I remember I started feeling scared in the hallway at the hospital when they didn’t have a room for me.  I was afraid I might be an afterthought.  But almost immediately I saw my dear friend who came along for the ride and was doing everything I couldn’t do for myself.  She texted my clients, and kept me company,  and monitored my face for pain to make sure I got what I needed and didn’t get forgotten in the hallway.  For the moment I was just fine.

I’m still watching the broken wrist saga unfold.  I have a 3 1/2 inch titanium plate and 8 long screws holding my bone together.  There are days when it feels like life as I knew it is forever lost.  Days when I am incapable of getting or doing what I want.  And the only thing I can think to do is to fall back into the comforting ams of pause/breathe out/notice the story/soften my body mantra.

Compared to what’s happening at any given moment in the rest of the world, my experience was and continues to be a small trauma.  My situation will continue to improve.  And that isn’t the case with everyone.  It helps me to keep things in perspective when I stay very clear about that.

Looking back on that first day I know that what I actually want more than anything else is awareness.  I cherish  loving and feeling loved.  I cherish respecting others and feeling respected.  But awareness–mindfulness–is what makes the experience of those life affirming feelings possible.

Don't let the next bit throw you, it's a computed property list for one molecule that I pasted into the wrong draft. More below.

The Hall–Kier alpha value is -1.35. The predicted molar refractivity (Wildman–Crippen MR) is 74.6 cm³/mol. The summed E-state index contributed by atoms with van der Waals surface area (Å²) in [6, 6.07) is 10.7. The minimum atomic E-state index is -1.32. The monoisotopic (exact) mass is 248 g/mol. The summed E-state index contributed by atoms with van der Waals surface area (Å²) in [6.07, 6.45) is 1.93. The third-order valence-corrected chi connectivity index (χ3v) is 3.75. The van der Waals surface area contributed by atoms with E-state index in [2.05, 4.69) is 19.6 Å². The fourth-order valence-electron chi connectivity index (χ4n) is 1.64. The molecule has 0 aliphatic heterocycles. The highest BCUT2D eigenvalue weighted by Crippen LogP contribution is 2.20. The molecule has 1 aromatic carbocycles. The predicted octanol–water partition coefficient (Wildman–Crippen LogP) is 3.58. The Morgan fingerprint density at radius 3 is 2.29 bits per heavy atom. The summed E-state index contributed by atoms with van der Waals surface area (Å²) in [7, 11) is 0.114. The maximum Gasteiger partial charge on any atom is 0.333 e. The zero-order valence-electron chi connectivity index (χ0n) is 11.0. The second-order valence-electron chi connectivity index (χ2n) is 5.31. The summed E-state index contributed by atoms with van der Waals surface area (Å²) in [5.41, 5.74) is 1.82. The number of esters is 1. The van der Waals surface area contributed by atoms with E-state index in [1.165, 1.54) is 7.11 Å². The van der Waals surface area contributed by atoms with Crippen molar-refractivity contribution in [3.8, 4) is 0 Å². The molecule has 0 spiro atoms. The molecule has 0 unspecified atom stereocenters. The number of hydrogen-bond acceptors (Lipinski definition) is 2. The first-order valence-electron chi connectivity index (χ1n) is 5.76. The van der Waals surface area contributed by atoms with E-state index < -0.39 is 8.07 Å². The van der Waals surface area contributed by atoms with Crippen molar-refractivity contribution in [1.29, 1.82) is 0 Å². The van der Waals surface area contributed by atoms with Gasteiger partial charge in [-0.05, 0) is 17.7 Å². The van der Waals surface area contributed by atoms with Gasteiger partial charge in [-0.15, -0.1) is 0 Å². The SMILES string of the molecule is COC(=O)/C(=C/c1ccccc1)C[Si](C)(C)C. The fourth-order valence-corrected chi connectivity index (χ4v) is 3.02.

The next time life hands you something you think you can’t stand, that you are sure will do you in, give the mantra a try – awareness may literally be only a pause, a breath, a noticing, and a softening away.

Much love,

 

10 comments

  1. Nancy Monsebroten says:

    I can relate to everything you said. I had no idea a broken bone could be so tramatizing. Thank goodness for my meditation tape and books. I am mostly healed now. I have developed a whole new appreciation for things I took completely for granted. It really all is an ongoing practice isn’t it. Thank you for putting it into words.
    I wish you as speedy a recovery as possible.♡♡

    • Robyn says:

      Yes! I remember when I was feeling the most sorry for myself I would remember that at least I don’t walk on my wrist :). But yours kept you from walking! So glad you’re mostly healed now.

  2. Julie says:

    First, my friend, it’s great to hear your Seedlings voice again… another hurdle cleared!

    I couldn’t agree more that awareness belongs at the top of the list. Wishing for respect, love, etc. are simply various expressions of our (constantly changing) emotional needs. They don’t define us, nor are we any more (or less) if we’re lucky enough (or not) to have those needs met.